Part 1: Many women in the late 19th century wanted their freedom and wanted to become someone without their husbands’ consent. Women in Norway, were only useful to amuse their husband, and take care of their kids. In the play “A Doll’s House” by Henrik Ibsen, we see how that plays out onto the play between Nora and her husband Helmer. What was a women’s role in the late 19th century in Norway? The text lead me to ask the question about a women’s role, because people in the late 19th century had to take care of their kids, and follow the social norms of women in Norway.
Nora on the other hand, fled from her husband and wanted to find her true identity. Addressing the question about a women’s role helps us create the character Nora, and understand the role of a women in the 19th century. Coming up with the question, was actually the easy part. I did not want to write about Brecht because I thought it would be a little harder to come up with a research question. Coming up with the question for “A Doll’s House” was easier, I wanted to talk about feminism in Norway and the role of a women.
I chose a secondary source, because I found a really good article on “Google Scholars” by Aladdin Largueche, and it talks about a women’s role in Norway. Part 2: In the article “Gender Identities and Nation-Building in Norway” by Aladdin Largueche he argues that women did not have the same rights as the man, higher education being one of them. “This “ideology of domesticity” was constructed upon beliefs in an intrinsic deference between women and men, leading to a dividing up of social function: the public sphere was a male domain, while women were mainly confined to the rivate sphere” (Largueche, 132).
Education was an important concern in that era, women had to be educated, have moral principles, and learn about religion, if they weren’t educated they were a nobody, “obedient wives, lovely daughters, honest friends, sensible ladies of the house, clever mothers and educators, models of righteousness, noble citizens of the State, supports and shelters for the poor, true Christians… “(Largueche, 132).
Women were only allowed to have private tuition, Largueche claims that their was a “examen atrium” als as a entrance examination in the year 1880, a women by the name of Ida Cecilie Thoresen was denied from taking the examination because it was a “maturity test for men” (Largueche, 133). Women weren’t qualified for the exam, and were denied a higher education. The Ida case was taken into matter, “In spite of opposition from the Department and from influential members of the Academic College, the law for women’s access to the University was on the 15 June 1882″ (Largueche, 133).
Ida was the first Norwegian female student, on the day of September 1882. Largueche “question arose: should Ida C. Thoresen be allowed to enter the exclusive student club” (Largueche 134)? Norway did not have gender equality, and if they were going to let Ida in a exclusive student club, that would mean placing women with a higher education than a man. Norway became the first European state to give full access to women with full citizenship, “In other words, from 1884 on Norway witnessed a remarkable convergence between various brands of freedom: parliamentary rule, nationalism and feminism” (Largueche, 135).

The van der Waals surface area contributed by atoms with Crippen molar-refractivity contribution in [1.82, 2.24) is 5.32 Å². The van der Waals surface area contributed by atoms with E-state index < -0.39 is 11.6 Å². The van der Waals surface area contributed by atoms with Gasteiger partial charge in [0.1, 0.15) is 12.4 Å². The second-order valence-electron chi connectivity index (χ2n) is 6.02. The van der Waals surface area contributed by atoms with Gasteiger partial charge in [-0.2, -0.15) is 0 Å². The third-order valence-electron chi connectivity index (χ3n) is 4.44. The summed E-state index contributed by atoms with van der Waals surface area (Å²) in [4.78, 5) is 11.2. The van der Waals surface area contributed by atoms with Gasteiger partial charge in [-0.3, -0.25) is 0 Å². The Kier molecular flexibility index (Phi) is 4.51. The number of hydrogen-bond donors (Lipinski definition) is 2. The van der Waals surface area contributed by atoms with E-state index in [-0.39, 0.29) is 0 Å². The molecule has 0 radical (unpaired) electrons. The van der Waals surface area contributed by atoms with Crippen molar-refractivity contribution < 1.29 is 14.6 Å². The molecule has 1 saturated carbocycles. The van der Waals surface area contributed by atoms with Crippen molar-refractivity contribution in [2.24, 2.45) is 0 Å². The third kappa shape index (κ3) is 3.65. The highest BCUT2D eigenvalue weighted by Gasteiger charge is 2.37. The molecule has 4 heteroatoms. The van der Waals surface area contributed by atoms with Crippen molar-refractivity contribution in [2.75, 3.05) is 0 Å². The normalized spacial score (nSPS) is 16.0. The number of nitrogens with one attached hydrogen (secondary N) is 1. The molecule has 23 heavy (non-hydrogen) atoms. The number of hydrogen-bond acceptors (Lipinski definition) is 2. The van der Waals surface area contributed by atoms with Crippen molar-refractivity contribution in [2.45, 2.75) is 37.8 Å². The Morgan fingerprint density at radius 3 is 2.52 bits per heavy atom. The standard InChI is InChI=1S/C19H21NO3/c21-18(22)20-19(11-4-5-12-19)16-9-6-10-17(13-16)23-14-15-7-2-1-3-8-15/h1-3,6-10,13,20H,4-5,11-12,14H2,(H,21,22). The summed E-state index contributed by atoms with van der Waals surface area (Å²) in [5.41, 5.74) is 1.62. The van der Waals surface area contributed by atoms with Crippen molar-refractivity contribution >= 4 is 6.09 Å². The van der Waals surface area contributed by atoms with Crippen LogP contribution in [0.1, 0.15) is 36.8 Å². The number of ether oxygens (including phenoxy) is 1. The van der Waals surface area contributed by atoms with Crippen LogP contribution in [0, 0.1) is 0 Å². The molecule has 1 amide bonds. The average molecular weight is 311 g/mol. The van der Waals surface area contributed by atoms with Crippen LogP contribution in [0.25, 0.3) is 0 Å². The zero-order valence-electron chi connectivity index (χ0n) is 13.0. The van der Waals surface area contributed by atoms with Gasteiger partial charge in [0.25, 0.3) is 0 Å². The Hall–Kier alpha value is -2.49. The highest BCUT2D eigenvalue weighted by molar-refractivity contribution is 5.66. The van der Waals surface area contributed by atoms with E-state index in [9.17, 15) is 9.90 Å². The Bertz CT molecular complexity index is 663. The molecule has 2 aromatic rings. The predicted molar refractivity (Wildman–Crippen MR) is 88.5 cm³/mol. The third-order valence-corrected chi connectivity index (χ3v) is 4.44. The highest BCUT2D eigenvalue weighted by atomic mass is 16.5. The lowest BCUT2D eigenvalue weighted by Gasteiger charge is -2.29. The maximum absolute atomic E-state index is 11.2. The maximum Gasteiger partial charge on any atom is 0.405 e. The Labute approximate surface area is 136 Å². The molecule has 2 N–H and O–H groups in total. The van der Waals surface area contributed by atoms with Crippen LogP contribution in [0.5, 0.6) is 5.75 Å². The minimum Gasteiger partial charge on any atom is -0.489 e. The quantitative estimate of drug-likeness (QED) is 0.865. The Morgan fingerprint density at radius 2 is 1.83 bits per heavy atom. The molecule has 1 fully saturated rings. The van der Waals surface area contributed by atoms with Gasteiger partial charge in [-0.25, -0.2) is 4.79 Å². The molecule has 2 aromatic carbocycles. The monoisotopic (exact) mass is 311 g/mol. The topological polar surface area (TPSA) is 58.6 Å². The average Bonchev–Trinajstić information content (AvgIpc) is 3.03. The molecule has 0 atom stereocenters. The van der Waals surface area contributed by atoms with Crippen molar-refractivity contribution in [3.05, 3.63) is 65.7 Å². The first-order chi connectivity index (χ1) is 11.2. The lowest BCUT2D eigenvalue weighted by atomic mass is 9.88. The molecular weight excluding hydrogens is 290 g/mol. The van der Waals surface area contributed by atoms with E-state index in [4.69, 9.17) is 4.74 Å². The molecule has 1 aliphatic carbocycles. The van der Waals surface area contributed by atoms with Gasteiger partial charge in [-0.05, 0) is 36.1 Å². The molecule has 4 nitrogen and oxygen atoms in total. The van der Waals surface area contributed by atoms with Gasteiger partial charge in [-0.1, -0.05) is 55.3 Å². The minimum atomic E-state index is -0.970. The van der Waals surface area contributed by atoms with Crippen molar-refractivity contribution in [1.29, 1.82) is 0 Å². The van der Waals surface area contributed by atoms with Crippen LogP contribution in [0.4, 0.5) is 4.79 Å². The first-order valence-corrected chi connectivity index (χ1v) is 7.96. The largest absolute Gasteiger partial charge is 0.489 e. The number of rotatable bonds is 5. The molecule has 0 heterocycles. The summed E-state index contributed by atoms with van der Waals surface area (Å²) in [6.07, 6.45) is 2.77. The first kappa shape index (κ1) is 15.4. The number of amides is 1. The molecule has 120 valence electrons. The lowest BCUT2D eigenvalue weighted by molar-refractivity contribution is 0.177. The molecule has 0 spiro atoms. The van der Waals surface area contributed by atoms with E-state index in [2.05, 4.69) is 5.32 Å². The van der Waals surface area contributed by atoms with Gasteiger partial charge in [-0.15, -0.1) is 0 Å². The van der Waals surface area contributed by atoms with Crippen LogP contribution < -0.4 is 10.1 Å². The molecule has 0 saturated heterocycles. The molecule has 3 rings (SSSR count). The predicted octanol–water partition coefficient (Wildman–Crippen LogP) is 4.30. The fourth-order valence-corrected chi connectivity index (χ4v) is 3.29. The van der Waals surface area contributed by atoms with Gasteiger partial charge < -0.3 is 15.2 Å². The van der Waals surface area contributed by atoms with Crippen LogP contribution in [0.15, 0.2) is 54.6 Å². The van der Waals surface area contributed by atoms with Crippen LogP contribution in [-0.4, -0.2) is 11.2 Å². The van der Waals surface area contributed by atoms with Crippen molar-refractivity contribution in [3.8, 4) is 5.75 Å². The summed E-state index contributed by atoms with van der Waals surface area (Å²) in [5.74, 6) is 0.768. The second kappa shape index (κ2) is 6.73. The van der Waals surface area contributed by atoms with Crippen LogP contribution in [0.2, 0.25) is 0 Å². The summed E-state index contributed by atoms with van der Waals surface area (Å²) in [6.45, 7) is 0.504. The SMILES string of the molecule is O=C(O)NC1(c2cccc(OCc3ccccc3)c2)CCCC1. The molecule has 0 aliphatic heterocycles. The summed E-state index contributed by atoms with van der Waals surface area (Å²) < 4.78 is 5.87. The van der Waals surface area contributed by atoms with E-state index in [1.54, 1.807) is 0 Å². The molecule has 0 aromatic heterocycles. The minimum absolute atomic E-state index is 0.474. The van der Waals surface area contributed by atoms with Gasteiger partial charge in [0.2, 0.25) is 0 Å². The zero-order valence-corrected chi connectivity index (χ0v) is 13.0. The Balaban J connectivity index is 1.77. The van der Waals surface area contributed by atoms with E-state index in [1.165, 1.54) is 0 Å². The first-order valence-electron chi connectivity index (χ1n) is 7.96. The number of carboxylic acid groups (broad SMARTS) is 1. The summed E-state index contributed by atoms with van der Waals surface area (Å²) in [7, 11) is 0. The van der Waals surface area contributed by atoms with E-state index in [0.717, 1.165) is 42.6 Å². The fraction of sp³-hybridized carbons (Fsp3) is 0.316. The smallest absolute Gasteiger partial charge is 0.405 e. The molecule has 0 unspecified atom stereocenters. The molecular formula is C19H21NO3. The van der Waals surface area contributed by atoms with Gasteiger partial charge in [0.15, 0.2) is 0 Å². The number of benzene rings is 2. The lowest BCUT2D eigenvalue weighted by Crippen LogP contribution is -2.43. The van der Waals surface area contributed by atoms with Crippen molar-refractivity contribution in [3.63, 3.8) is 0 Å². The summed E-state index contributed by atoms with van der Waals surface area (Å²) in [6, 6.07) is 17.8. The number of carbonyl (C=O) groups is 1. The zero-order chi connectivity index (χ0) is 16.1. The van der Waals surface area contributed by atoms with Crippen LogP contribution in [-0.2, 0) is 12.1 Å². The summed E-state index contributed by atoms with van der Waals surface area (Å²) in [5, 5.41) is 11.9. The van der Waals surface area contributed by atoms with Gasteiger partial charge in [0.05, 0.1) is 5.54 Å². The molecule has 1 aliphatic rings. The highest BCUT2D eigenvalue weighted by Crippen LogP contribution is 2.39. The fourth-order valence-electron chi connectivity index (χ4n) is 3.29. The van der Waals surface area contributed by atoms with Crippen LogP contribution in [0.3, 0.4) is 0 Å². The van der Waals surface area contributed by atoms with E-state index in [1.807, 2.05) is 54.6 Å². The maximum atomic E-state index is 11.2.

The weakness of the article, was explaining more of the women’s role in Norway, I would like have liked for the author to talk more about the roles and just not education. The strength of the article gave me a better understanding of a women’s role in education, and women were not treated equal, and could not outsmart the men. Part 3: The article gave me a better understanding of my question: What was a women’s role in the late 19th century in Norway? A women was not capable of taking on serious issues especially without a higher education. Women were only seen as the caretaker of the household and not the moneymaker.
Nora’s decision at the end of the play, played a big role, Nora realizes that she needs to find herself, and not her husband Helmer. The play does not tell us where Nora goes at the end of a play, it leaves us in awe. Maybe Nora left because she wanted a higher education, and in Norway that wasn’t permitted at that time. Nora wants to start a new life without her husband Helmer, she has no money because Helmer was taking care of her. Nora just wants to have her own life, and maybe that means for her to get a higher education and get a job where she doesn’t have to depend on Helmer.
I never thought about it in that way until I researched, the question about women’s role in Norway in the 19th century. Many women were dependent on their husbands, or a male figure in there life. Nora was always dependent on Helmer and her father, “I mean that I was simply transferred from Papa’s hand to yours. You arranged everything according to your own taste, and so I got the same tastes as you or else I pretended to. I am really not quite sure which I think sometimes the one and sometimes the other” (Ibsen, 66). Ibsen created the character Nora as woman who wasn’t following the social marriage norms.
When Nora leaves the house, she becomes a symbol for all women, and the article by Largueche shows us how women fought for their education and social norm rights. Some questions still remain, where did Nora go? And did she leave because she wanted a higher education or did she just want to find her true identity? If I were to explore the topic further, I would want their to be a second part to the play “A Doll’s House”. I want to know where Nora went and if she ever got back with Helmer. As for the article “Gender Identities and Nation-Building in Norway” by Largueche, I would love to research more about a women’s role in other countries.